Dear Mr. Knightley, a review

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I wanted to write  a review where I had the time and space to write about this book. My Goodreads review was fairly sweet and to the point so I wanted to expand a bit.

I work at an independent bookstore and a good portion of the time I am there I “recover” the Travel,History, Sciences, and Religion sections. For the most part, it is my area of expertise. I stumbled across Dear Mr. Knightley in the Christian fiction area and as I am a huge Austen fan I grabbed it to flip through. I should say I am a bit surprised at myself because Emma and Mansfield Park are tied for my least favorite Austen novel. Definitely not my cuppa tea those two. Well, I started flipping through it and it thought it was 100% shelved incorrectly. So, I did what I assume every bibliophile would do. I checked it out from the library and set out to prove them wrong.

Clearly, I wasn’t in a good mind set when I started reading it. As much as I hate to admit it, I almost felt like I was “half listening” to the text and was just intent on proving my point. In my defense though, a good chunk of it was rather slow and boring.

Anyways, I am glad I started paying attention. I won’t explain the whole plot (I linked the Goodreads page for you to check out above) but the book is written in letter format. It’s written by the main character and it’s almost as if we’re reading her diary. In fact, it’s exactly like that. The relationship she sets up with the faceless ” Mr. Knightley” is a safe place for her to share all of her innermost thoughts. The book, in comparison to others in Christian Fiction, is not the same at all. I still stand by my assurance that it was incorrectly shelved. My God was it good though.

Sam Moore loves books, and she uses them to hide from reality… a lot. When a benefactor agrees to sponsor her in a Journalism/News writing program (not her first choice as a grad program) he has one stipulation, Sam must write him letters updating him on her life/how the program is going. He would never respond back to her and in a way created a “safe place” for her to share her feelings. At first, I found this pretty creepy.  Then I thought about my blog. I know (or hope!) people outside of my family are reading this and I am laying most of my feelings bare for people to read. That and her use of books as a defense mechanism is where the similarities between Sam and I end but that was enough for me. She re reads books like its her job and loves the comfort she finds in them. People are complicated, books (for the most part) have happy endings or conclusions. They end, you know the outcome, and you can revisit the emotions you felt during that time over and over again. I love that an author mentioned books can be a savior for some people, I know it was for me. (This again kinda proves me point above)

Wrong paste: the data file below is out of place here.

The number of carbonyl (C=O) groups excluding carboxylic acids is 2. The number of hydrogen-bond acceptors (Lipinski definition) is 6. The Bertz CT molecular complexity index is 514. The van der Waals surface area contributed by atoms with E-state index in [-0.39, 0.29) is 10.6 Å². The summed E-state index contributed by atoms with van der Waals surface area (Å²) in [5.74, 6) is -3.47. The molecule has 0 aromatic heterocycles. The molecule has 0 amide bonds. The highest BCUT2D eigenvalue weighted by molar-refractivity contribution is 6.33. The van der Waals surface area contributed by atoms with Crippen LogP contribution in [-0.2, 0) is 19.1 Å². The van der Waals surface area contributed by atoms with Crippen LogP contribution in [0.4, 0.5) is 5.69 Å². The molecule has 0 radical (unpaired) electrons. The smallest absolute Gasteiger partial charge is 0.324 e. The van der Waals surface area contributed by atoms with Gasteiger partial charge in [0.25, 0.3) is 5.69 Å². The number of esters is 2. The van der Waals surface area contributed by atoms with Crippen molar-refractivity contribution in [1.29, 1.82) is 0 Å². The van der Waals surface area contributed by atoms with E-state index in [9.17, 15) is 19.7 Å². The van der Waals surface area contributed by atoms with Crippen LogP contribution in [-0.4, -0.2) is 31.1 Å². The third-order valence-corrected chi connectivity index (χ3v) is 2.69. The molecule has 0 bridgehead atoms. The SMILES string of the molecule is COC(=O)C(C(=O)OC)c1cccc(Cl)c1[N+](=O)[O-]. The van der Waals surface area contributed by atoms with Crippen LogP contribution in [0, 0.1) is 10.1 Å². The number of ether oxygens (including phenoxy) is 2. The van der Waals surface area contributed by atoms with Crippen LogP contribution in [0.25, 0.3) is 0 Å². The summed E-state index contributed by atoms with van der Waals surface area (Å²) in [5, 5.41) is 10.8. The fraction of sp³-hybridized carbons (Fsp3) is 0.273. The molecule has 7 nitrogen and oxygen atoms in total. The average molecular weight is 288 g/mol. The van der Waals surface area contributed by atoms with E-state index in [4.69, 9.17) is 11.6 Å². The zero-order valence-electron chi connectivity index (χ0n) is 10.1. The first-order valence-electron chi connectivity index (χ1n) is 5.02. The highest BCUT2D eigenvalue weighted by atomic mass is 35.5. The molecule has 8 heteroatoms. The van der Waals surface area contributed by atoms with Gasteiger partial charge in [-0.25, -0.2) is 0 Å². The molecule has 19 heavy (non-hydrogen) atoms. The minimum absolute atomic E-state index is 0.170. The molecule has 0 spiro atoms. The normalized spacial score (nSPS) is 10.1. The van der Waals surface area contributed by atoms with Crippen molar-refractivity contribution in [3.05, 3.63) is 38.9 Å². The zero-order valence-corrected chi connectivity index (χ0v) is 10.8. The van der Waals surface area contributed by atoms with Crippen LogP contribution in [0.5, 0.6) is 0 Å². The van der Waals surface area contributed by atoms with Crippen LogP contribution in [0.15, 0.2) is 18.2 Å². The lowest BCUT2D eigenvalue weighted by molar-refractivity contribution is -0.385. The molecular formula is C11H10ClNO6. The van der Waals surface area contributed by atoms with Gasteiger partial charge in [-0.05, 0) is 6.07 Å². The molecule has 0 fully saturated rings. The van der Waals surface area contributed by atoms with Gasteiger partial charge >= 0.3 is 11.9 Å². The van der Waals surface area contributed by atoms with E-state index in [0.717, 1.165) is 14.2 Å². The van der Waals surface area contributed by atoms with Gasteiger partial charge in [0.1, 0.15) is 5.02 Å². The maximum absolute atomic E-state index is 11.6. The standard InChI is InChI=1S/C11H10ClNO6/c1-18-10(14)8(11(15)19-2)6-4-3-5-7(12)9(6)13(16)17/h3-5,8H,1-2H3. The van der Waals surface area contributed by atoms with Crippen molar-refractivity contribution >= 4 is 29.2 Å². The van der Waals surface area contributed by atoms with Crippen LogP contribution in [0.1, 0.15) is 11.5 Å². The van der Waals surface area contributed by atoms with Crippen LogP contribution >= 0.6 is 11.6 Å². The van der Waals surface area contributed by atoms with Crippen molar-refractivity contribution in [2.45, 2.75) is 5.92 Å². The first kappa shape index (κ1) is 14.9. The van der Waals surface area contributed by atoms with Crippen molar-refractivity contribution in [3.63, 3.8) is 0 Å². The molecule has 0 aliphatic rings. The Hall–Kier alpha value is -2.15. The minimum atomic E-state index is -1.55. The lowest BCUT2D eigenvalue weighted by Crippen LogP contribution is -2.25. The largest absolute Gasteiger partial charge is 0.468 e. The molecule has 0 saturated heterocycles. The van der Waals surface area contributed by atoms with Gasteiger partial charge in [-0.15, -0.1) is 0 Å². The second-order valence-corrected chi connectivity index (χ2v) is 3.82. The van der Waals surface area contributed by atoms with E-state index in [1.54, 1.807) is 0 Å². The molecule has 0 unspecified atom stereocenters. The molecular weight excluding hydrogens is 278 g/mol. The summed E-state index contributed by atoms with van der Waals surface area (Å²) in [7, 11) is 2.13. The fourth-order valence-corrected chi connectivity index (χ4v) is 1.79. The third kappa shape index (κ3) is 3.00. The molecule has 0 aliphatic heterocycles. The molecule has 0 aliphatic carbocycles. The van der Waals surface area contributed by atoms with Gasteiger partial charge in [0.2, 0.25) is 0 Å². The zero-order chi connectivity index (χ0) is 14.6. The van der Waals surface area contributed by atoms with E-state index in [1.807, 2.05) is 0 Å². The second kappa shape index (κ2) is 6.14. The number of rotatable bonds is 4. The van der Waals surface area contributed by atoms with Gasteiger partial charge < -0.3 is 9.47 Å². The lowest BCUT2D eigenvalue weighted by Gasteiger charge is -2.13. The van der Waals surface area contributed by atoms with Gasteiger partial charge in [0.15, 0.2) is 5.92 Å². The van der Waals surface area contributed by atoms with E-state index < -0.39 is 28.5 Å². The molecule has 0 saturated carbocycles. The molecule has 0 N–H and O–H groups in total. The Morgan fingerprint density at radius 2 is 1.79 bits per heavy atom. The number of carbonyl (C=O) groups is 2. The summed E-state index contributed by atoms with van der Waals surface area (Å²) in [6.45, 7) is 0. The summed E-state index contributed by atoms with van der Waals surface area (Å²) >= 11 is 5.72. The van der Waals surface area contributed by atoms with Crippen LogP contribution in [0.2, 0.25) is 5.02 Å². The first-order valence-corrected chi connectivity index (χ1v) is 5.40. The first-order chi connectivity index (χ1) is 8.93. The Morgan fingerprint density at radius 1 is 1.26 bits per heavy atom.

This book has brought back a lot of old feelings for me. I’ve been lovingly teased time and time again about not seeing _______ film or not going to _______. I guess a small part of me will always feel “left out” that I didn’t get to participate in A, B, or C event.  This book reassured me though that I got to “live more than one life, in more than one place.” A girl stuck at home does not have too many options available to her and books were easy, they were cheap, they allowed me, most importantly, TO ESCAPE. Until a person goes through something as seemingly never ending as I did, you do not know how precious the ability to escape somewhere, even for a few minutes, can mean. It can save you from yourself.

I wish I could say at the end of this I would have a chance meeting with a famous author that was madly in love with me and my writing style (hahahaha) but for the time being, I love being able to chat with you all.

Oh! To conclude the review of the text itself, the ending. The ending, while cheesy and romantic, was odd to read. We’ve spent this whole time living in this world through the eyes of Sam. Well, the end suddenly switches to this nameless narrator who fills in the pieces we’ve all been waiting for. It’s a bit odd and takes you away from the book a bit.

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